CAT | Mental Health
Before it was banned in 1972 for its damaging effects on human health, the pesticide known as dichlorodiphenyltrichloroethane (or DDT) was widely used on U.S. crops. The problem? DDT can take more than 15 years to break down in the environment, and in many parts of the world it is still used for agricultural and disease control purposes.
In addition to its probable carcinogenic (cancer-causing) effects, DDT has been shown to affect healthy liver function, contribute to the onset of Alzheimer’s disease, and cause damage to the human nervous and reproductive systems. Now, a new study involving mice reveals that DDT exposure may be linked to a higher risk of obesity and related conditions later in life—in particular among women.
Researchers from the University of California, Davis found that exposure to DDT in the womb leads to a higher risk in women of developing metabolic syndrome, defined by the Mayo Clinic as: “a cluster of conditions—increased blood pressure, a high blood sugar level, excess body fat around the waist and abnormal cholesterol levels—that occur together, increasing your risk of heart disease, stroke and diabetes.”
More so than their male counterparts, the female mice exposed to DDT before birth showed signs of decreased metabolism and an inability to regulate body temperature, which study author Michele La Merrill said leads to more calories being stored instead of burned. In male mice, DDT exposure did not have the same effects and only caused a slight increase in blood glucose levels.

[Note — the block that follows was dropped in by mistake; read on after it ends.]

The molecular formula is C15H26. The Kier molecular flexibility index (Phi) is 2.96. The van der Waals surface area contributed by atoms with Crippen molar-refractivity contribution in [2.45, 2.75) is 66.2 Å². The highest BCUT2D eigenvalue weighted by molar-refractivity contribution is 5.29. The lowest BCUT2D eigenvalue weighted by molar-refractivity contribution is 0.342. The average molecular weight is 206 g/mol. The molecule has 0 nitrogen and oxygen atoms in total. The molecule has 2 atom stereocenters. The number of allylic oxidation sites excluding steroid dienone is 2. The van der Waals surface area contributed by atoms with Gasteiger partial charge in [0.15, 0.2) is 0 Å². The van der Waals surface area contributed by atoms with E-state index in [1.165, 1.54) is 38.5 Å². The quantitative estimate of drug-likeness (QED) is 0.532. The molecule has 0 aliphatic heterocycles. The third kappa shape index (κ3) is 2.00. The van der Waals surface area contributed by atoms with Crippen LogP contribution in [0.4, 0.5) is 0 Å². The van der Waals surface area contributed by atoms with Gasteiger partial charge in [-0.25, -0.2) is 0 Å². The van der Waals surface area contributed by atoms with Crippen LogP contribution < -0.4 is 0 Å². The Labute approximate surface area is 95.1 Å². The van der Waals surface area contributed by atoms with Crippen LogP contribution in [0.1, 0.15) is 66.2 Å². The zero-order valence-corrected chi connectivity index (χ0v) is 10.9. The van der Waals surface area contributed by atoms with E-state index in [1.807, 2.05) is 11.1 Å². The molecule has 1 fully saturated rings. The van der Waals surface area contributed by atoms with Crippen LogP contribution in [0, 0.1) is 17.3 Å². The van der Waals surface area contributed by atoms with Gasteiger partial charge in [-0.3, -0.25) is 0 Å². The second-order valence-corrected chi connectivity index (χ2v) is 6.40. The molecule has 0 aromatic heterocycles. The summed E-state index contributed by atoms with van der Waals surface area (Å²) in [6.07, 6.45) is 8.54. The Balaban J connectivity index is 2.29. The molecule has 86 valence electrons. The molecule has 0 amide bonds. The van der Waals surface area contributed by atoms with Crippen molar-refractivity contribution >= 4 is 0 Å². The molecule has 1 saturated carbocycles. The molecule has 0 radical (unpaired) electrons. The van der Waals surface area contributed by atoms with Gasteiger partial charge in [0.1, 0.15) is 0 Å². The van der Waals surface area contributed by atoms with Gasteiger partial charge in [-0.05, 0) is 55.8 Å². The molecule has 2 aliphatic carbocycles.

You can add brain health to your list of reasons to eat more fish. Researchers from the University of Pittsburgh School of Medicine recently completed a long-term study on how diet and lifestyle factors affect brain health and found that eating baked or broiled fish at least once a week can promote healthy brain function later in life.
The research team gathered data from more than 260 people during the study, during which participants routinely underwent high-resolution brain MRI scans to measure brain function. Regular fish eaters showed a greater volume of grey matter (responsible for routing sensory and motor stimuli) in the brain areas involved in memory and learning.
But why only baked or broiled and not fried fish? “Baked or broiled fish contains higher levels of Omega-3s than fried fish because the fatty acids are destroyed in the high heat of frying,” said lead investigator Dr. Cyrus Raji. Fish is an excellent lean protein source and many studies have linked fish-derived Omega-3 fatty acids to optimal health. Here’s a simple and delicious recipe you can try today!
Savory Mediterranean-Style Baked Fish
Two 4-oz. white fish fillets (flounder or tilapia)
One 10-oz. bag fresh spinach
2 small plum tomatoes, sliced
2 shallots, sliced
1 tbsp. chopped black olives
1 tbsp. capers
2 tbsp. fresh orange juice
Freshly ground black pepper to taste
Directions: Preheat oven to 400°. Place fillets in a shallow glass baking dish; top with spinach, tomatoes, shallots, olives and capers. Drizzle orange juice over entire dish. Bake for about 10 minutes per inch of thickness. Sprinkle with pepper and serve hot.
Not a big fan of fish? Consider taking a high-concentration, purity-guaranteed fish oil supplement each day to reap the Omega-3 benefits!